It is believed, that the adoption of the practice of paying the contingent expenses of our courts of justice in money, and the consequent dispensing with court orders, would be an improvement of our system. These expenses accrue at stated periods, and the Treasurer could, with less difficulty, provide funds, to be applied by the county clerks, under the direction of the judges, in discharge of claims accruing for services attendant on the court, than to pay orders drawn for the payment of those services, as usually presented at the Treasury.
Those orders amount to about 4500 dollars annually, and the expense of drawing them, and of returning the abstracts to the Treasurer and Secretary of State, required by the statute, will somewhat exceed one thousand dollars. The design of the abstract is to form a check on the orders. The statute, requires the county clerks, to transmit the abstract to the Treasurer, “ immediately after the session of either of the courts," and provides that no orders shall be paid by the Treasurer, until such abstract shall be lodged in
his office. The purpose of this provision was to prevent the payment of false or forged orders. Still, in past times those abstracts have had no such effect. The practice of the clerks is to draw orders during vacation, as well as during the session of the courts, and such are not inserted in an abstract till they may have been paid at the Treasury, for tho’the statute enjoins the Treasurer to pay no order till the abstract is lodged in his office, still, in practice, it is a dead letter. It is many times difficult, in the press of business, to compare the order with the abstract. They are for the most part presented at the Treasury for payment during the session of the Legislature ; and it would require more time to compare them, with the ab. stract, than the Treasurer can well devote to the subject. The statute requires an abstract for each session of all the courts at which orders are drawn. It may be said that the law can be executed ; but it may be replied that it has not been. In an examination of papers in the Treasurer's office, in March last, in furtherance of the present undertaking, there were discovered receipts, for monies advanced to Judges of the supreme court, to the amount of $146,00, which had been enveloped in abstracts returned to the Treasury office, and never charged to any account on the Treasurer's books, These abstracts had been in the office three to four years, and manifestly had never been opened. As checks against fraudulent orders they answer no valuable purpose. The abstract required by the statute to be returned to the Secretary of State, is probably of as little use as that furnished the Treasurer, though it will furnish materials, in the absence of better, to charge the amount of jury and court fees received and paid by the clerk.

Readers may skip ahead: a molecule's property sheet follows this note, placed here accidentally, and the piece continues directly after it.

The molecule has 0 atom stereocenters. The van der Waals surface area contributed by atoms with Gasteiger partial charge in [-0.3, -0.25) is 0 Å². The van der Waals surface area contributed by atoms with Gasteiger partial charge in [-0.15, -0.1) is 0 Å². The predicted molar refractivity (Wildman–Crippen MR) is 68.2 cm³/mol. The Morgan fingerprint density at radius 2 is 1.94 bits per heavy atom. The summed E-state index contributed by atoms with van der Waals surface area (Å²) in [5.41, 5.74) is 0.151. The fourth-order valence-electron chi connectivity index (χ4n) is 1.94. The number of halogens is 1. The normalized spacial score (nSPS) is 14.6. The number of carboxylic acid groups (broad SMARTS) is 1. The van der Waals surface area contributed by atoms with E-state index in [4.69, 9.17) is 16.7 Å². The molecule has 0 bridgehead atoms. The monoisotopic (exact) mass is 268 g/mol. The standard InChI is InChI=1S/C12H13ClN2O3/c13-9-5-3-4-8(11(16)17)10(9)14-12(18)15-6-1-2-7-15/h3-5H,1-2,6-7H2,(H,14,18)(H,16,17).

The late Secretary of State, informed the writer that he had known of but one application, in a period of five years, to examine the abstracts deposited in the Secretary's office. But in case it should become necessary to examine any items of charge allowed, this may be done with less difficulty, by applying to the office of the county clerk, who is required by statute “ to preserve and keep on file all accounts, and other vouchers, for, which such orders were drawn." It is difficult to perceive any sufficient cause for continuing the expense of abstracts, or of lumbering the Secretary's office with bundles of papers, destined never to be of use, except perhaps to amuse the curiosity of some future antiquarian.